A report published by the Substance Abuse and Mental Health Services Administration (SAMHSA), a division of the U.S. Centers for Disease Control and Prevention, blamed the Internet for 0.1% (one tenth of 1%) of all narcotic abuse. That data was from 2015. The latest such report, which is called the National Survey on Drug Use and Health has new data from 2017 that doesn’t even have a category for the Internet.
It’s hard to tell if the new number is lower or higher than 0.1%. While 0.1% appears to be statistically insignificant, people have died buying narcotic prescription drugs online and all channels of abuse need to be addressed.
Drug Companies Want to Hide Lower Drug Prices from Americans
On the other hand, drug companies are lobbying Congress to crackdown on Internet companies about opioids, but what they really want is for Americans to stop using the Internet to access lower prescription drug prices from Canada and other countries. In fact, drug giant Eli Lilly wants to censor the Internet by removing Canadian online pharmacies from Google search results in the U.S. Let’s address opioid sales online with a scalpel, not a sledge hammer. More importantly, let’s put resources into treatment and use law enforcement where it’s most needed.
According to the government’s survey, of the 11.1 million people who misused prescription opioids, here’s how they obtained them: 53.1% from a friend or relative; 36.6% from a doctor’s prescription; 5.7% from a drug dealer; and 4.6% some other way.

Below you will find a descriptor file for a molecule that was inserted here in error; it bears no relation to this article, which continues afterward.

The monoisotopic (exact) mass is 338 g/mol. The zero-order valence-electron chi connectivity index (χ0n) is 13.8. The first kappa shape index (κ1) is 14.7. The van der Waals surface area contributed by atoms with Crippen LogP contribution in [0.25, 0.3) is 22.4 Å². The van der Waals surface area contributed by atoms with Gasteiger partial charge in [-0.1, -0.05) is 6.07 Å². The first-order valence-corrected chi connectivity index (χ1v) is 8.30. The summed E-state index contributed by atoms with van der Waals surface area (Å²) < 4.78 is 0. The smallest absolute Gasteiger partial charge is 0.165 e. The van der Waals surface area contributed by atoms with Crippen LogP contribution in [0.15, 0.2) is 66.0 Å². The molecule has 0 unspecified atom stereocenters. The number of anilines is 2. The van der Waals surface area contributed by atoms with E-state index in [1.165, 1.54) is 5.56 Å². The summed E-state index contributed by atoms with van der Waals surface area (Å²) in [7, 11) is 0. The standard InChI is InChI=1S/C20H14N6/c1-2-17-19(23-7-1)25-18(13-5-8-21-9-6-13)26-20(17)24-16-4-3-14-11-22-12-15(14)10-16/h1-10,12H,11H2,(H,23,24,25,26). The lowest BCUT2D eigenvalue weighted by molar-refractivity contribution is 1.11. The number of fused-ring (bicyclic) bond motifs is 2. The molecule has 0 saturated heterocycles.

I don’t know why SAMHSA removed the Internet as a category but believe there are two possible answers:
One, the internet channel was statistically insignificant.
Two, the incredibly small percentage, 0.1%, did not fit the agenda of the pharmaceutical industry to blame the Internet for illegally obtained prescription narcotics.
The data showing that only 0.1% of Americans who abuse opioids get them online doesn’t justify the major crackdown on the Internet desired by the pharmaceutical industry.
Yes, drug companies can lobby Congress and federal agencies to have questions removed and added to research on matters that affect them. The FDA has never reported a person seriously sickened or killed by buying medicine internationally from an online pharmacy that requires a prescription. The safest international online pharmacies don’t sell opioid medicine or any controlled drugs.
What does the category “some other way” account for according to SAMHSA?